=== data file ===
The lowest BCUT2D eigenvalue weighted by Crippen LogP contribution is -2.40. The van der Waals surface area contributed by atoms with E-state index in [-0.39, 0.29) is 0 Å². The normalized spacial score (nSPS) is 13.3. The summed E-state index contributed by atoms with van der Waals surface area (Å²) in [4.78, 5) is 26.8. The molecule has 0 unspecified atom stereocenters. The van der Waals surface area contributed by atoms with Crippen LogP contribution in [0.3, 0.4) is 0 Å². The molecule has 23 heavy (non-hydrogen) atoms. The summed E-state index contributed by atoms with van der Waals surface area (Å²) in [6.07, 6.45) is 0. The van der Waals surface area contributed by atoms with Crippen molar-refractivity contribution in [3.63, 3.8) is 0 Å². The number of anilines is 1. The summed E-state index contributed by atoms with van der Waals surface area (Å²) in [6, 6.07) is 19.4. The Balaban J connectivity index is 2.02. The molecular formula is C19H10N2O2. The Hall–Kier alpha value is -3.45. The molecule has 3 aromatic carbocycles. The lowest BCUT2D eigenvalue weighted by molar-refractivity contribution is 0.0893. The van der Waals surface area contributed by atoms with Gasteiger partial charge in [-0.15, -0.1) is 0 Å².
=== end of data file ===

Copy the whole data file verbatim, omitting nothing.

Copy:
The lowest BCUT2D eigenvalue weighted by Crippen LogP contribution is -2.40. The van der Waals surface area contributed by atoms with E-state index in [-0.39, 0.29) is 0 Å². The normalized spacial score (nSPS) is 13.3. The summed E-state index contributed by atoms with van der Waals surface area (Å²) in [4.78, 5) is 26.8. The molecule has 0 unspecified atom stereocenters. The van der Waals surface area contributed by atoms with Crippen LogP contribution in [0.3, 0.4) is 0 Å². The molecule has 23 heavy (non-hydrogen) atoms. The summed E-state index contributed by atoms with van der Waals surface area (Å²) in [6.07, 6.45) is 0. The van der Waals surface area contributed by atoms with Crippen molar-refractivity contribution in [3.63, 3.8) is 0 Å². The number of anilines is 1. The summed E-state index contributed by atoms with van der Waals surface area (Å²) in [6, 6.07) is 19.4. The Balaban J connectivity index is 2.02. The molecular formula is C19H10N2O2. The Hall–Kier alpha value is -3.45. The molecule has 3 aromatic carbocycles. The lowest BCUT2D eigenvalue weighted by molar-refractivity contribution is 0.0893. The van der Waals surface area contributed by atoms with Gasteiger partial charge in [-0.15, -0.1) is 0 Å².